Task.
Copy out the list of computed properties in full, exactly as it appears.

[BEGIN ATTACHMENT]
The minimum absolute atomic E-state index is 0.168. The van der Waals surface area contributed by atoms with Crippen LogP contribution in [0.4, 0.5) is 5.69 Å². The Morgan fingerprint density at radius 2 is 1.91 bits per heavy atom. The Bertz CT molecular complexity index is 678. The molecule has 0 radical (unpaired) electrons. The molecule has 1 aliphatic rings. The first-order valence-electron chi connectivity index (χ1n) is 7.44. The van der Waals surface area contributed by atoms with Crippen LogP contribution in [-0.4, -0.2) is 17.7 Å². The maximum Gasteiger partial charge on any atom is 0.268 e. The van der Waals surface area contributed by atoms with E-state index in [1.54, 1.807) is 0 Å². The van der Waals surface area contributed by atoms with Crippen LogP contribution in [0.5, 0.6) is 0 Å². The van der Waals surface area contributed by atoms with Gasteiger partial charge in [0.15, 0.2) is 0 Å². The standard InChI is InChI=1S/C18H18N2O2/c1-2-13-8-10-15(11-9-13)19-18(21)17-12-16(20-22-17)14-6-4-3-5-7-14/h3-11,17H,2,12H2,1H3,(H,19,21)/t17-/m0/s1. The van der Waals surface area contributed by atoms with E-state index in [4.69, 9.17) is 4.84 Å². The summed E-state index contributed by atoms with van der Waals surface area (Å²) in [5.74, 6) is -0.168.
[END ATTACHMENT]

The minimum absolute atomic E-state index is 0.168. The van der Waals surface area contributed by atoms with Crippen LogP contribution in [0.4, 0.5) is 5.69 Å². The Morgan fingerprint density at radius 2 is 1.91 bits per heavy atom. The Bertz CT molecular complexity index is 678. The molecule has 0 radical (unpaired) electrons. The molecule has 1 aliphatic rings. The first-order valence-electron chi connectivity index (χ1n) is 7.44. The van der Waals surface area contributed by atoms with Crippen LogP contribution in [-0.4, -0.2) is 17.7 Å². The maximum Gasteiger partial charge on any atom is 0.268 e. The van der Waals surface area contributed by atoms with E-state index in [1.54, 1.807) is 0 Å². The van der Waals surface area contributed by atoms with Crippen LogP contribution in [0.5, 0.6) is 0 Å². The van der Waals surface area contributed by atoms with Gasteiger partial charge in [0.15, 0.2) is 0 Å². The standard InChI is InChI=1S/C18H18N2O2/c1-2-13-8-10-15(11-9-13)19-18(21)17-12-16(20-22-17)14-6-4-3-5-7-14/h3-11,17H,2,12H2,1H3,(H,19,21)/t17-/m0/s1. The van der Waals surface area contributed by atoms with E-state index in [4.69, 9.17) is 4.84 Å². The summed E-state index contributed by atoms with van der Waals surface area (Å²) in [5.74, 6) is -0.168.